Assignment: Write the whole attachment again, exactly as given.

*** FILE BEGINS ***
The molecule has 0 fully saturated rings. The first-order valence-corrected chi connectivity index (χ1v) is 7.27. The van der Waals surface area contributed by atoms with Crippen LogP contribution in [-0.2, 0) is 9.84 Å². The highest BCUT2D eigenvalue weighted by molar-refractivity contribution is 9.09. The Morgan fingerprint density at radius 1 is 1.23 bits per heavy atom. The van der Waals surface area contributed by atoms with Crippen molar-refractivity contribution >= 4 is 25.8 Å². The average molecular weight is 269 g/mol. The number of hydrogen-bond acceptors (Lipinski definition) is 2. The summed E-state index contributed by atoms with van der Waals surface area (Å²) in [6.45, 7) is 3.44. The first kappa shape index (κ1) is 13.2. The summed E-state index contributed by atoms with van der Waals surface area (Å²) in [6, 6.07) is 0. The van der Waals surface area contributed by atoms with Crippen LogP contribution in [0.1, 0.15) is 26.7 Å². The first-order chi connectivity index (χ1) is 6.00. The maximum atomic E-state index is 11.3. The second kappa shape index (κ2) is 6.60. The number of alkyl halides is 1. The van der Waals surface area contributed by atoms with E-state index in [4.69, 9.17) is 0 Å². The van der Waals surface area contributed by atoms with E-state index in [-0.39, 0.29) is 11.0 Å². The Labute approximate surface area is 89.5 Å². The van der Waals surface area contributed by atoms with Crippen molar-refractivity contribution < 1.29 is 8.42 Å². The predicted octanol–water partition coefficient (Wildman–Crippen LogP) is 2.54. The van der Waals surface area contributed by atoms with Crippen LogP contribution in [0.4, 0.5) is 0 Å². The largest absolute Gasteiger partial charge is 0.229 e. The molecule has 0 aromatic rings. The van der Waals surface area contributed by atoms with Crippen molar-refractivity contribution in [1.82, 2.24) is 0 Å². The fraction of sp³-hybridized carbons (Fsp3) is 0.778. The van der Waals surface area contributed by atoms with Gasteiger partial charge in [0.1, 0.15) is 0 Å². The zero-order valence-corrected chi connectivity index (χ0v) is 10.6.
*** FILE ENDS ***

The molecule has 0 fully saturated rings. The first-order valence-corrected chi connectivity index (χ1v) is 7.27. The van der Waals surface area contributed by atoms with Crippen LogP contribution in [-0.2, 0) is 9.84 Å². The highest BCUT2D eigenvalue weighted by molar-refractivity contribution is 9.09. The Morgan fingerprint density at radius 1 is 1.23 bits per heavy atom. The van der Waals surface area contributed by atoms with Crippen molar-refractivity contribution >= 4 is 25.8 Å². The average molecular weight is 269 g/mol. The number of hydrogen-bond acceptors (Lipinski definition) is 2. The summed E-state index contributed by atoms with van der Waals surface area (Å²) in [6.45, 7) is 3.44. The first kappa shape index (κ1) is 13.2. The summed E-state index contributed by atoms with van der Waals surface area (Å²) in [6, 6.07) is 0. The van der Waals surface area contributed by atoms with Crippen LogP contribution in [0.1, 0.15) is 26.7 Å². The first-order chi connectivity index (χ1) is 6.00. The maximum atomic E-state index is 11.3. The second kappa shape index (κ2) is 6.60. The number of alkyl halides is 1. The van der Waals surface area contributed by atoms with E-state index in [4.69, 9.17) is 0 Å². The van der Waals surface area contributed by atoms with E-state index in [-0.39, 0.29) is 11.0 Å². The Labute approximate surface area is 89.5 Å². The van der Waals surface area contributed by atoms with Crippen molar-refractivity contribution < 1.29 is 8.42 Å². The predicted octanol–water partition coefficient (Wildman–Crippen LogP) is 2.54. The van der Waals surface area contributed by atoms with Crippen LogP contribution in [0.4, 0.5) is 0 Å². The largest absolute Gasteiger partial charge is 0.229 e. The molecule has 0 aromatic rings. The van der Waals surface area contributed by atoms with Crippen molar-refractivity contribution in [1.82, 2.24) is 0 Å². The fraction of sp³-hybridized carbons (Fsp3) is 0.778. The van der Waals surface area contributed by atoms with Gasteiger partial charge in [0.1, 0.15) is 0 Å². The zero-order valence-corrected chi connectivity index (χ0v) is 10.6.